I have read the lists, you have read the lists...those magazine articles that declare what you need in order to be able to get started trail running. Some of the things on the list are pretty self-evident, but others...you only need if you live in more mountainous areas and intend on being out there for several hours with perhaps the possibility of running into harsh weather.
Most of us have jobs and families, so going on long runs in extreme conditions is fairly rare. While long runs can be several hours, the typical trail run for a lot of newbies and more experienced trail runners tends to be in the sub-2 hour category. The trails here in Iowa are much different than in the North East where I started trail running, and the mountainous states where I have only been able to do a few runs while on vacation. That said...here's some thoughts on what you really need for a trail run in Iowa.
Shoes: A lot of Iowa trails seem to be near rivers, lakes, and other bodies of water. If it is dry out and hasn't rained recently, you likely can get away with your road shoes. If the trail is hilly, (yes, we have those in Iowa, some actually fairly steep), and/or wet, then trail shoes will definitely help. Right now I am rotating through 5 pairs of shoes, 2 pairs of Brooks Adrenaline road shoes, 2 pairs of Montrail Fairhavens, and 1 pair of Salomon 3D Pro Ultra Sense. Most of the trails I run on around Iowa I could run in the Adrenalines, but if it gets rainy, then the other shoes are much more helpful. The Salomons at times can actually be a bit overkill, just like the Adrenalines are not quite enough if the mud is slick as snot like up at Zumbro this year in MN. P.S. Inside those shoes...use any socks you want, but Injinji toe socks rock!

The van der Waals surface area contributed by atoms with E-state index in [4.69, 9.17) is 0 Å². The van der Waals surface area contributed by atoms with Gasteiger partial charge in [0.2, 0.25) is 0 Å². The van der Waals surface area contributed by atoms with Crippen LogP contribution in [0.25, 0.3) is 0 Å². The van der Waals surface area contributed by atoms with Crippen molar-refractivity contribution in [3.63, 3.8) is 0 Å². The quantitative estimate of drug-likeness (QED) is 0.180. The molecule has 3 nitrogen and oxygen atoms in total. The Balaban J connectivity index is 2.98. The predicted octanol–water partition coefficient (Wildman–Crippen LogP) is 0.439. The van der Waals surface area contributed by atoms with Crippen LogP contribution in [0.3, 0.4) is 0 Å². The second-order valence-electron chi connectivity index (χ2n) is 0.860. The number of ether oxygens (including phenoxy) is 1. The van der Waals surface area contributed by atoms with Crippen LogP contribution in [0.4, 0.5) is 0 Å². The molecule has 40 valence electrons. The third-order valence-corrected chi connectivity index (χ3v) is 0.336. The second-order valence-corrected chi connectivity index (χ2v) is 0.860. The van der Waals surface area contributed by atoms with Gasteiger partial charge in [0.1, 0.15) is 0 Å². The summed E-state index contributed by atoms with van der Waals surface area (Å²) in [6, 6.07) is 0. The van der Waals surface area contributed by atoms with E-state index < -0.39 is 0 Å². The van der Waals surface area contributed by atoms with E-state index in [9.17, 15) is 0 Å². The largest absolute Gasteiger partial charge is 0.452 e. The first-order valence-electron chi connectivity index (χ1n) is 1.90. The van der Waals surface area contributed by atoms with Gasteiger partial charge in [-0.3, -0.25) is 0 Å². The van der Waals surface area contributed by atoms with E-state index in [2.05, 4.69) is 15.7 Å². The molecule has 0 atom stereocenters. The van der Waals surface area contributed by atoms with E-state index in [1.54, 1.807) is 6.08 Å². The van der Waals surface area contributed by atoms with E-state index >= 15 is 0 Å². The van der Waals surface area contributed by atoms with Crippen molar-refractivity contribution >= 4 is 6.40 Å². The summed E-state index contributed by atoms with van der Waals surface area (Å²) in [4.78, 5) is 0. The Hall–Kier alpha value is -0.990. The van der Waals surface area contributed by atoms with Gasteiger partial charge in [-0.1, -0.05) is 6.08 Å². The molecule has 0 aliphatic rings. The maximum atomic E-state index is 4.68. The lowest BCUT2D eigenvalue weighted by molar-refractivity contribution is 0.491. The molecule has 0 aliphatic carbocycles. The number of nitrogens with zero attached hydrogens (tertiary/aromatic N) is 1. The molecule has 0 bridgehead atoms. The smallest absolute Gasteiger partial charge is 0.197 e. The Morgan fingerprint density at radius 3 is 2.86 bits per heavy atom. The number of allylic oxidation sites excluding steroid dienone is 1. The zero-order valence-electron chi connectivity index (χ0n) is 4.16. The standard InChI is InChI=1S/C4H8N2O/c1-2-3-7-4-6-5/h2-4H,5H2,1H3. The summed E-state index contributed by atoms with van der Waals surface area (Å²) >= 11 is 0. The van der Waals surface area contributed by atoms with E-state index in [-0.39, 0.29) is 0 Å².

A Willingness to Try New Food: Bugs are protein. Right now if you go out in the woods, you will likely swallow a gnat, mosquito, or some other type of annoying, flying bug. You can try to hack it out, but if it gets caught in your pipes, it takes a lot of work...and you'll have to decide if attempting to puke it out is worth it or if you should just swallow it and down a water enhanced chaser.
Other food items to bring with you, or leave at your car-aid station: bananas, water, sports drink/gel of choice, salt tabs. Right now I typically use VFuel gels, Nuun sports tablets, Gin-gins, Stretch Island Fruit leathers, bananas, Hammer Nutrition Endurolytes and water. The food items are all small enough to put a variety of them (except for the banana!) in a small waist pack or the pocket on your handheld or in your shorts.
BUT: If your run is an hour or less, you really don't need to take anything with you at all. If its's hot, you could take a smaller hand-held (10oz or less) and maybe a Gin-gin or two. (Ginger is great for nausea and the little bit of sugar in them is a boost too.)
Bug Spray and/or Sun Screen: So...I hate putting either one of these things on my body. Bug spray I try to limit to my ankles and shoes if possible. Sun screen you really only need if the trails are not shaded. Also, if you go earlier in the day or later in the day, avoiding the hottest times, you will less likely need sun screen. Even on very exposed runs in the sun, I only usually wear sun screen if I am running in between 10am - 4pm. A cap or visor can also help to shield your face from some of the exposure.
Lightweight/Light colored clothes: Just as in most of our Summer lifestyle, the lighter colored and lighter weight the clothing is, the more likely it will be comfortable as you trail run.
Hours vs. Miles: As others have noted, focus less on how many miles you get in and more so on time spent on your feet. On average most say that your trail splits will be about 1 minute slower than on the roads. That may be true if the trail is fairly flat, not too technical or twisty. However, there are times when the trails are so technical, so hilly, or so twisty, that you will be many minutes per mile slower. For example, on one long trail run recently, I ran a little over 16 miles in 4 hours, and that was with the last couple of miles on the roads! The trails where I was running were very steep. I also had to do a bit of trail finding that included running one stretch through stinging nettle for several minutes. Then, a week later, I went on a 4 1/2 hour run around our town, doing multiple loops on several different surfaces: pavement, trail, grass, and gravel and ran 24 miles while dealing with a case of vertigo. So, where you run affects how fast you run more than you think. Trails are typically slower than roads.
That's really it. If you already run or exercise in some other form, you likely have most of what you need to start trail running.
Now, go out and have some fun!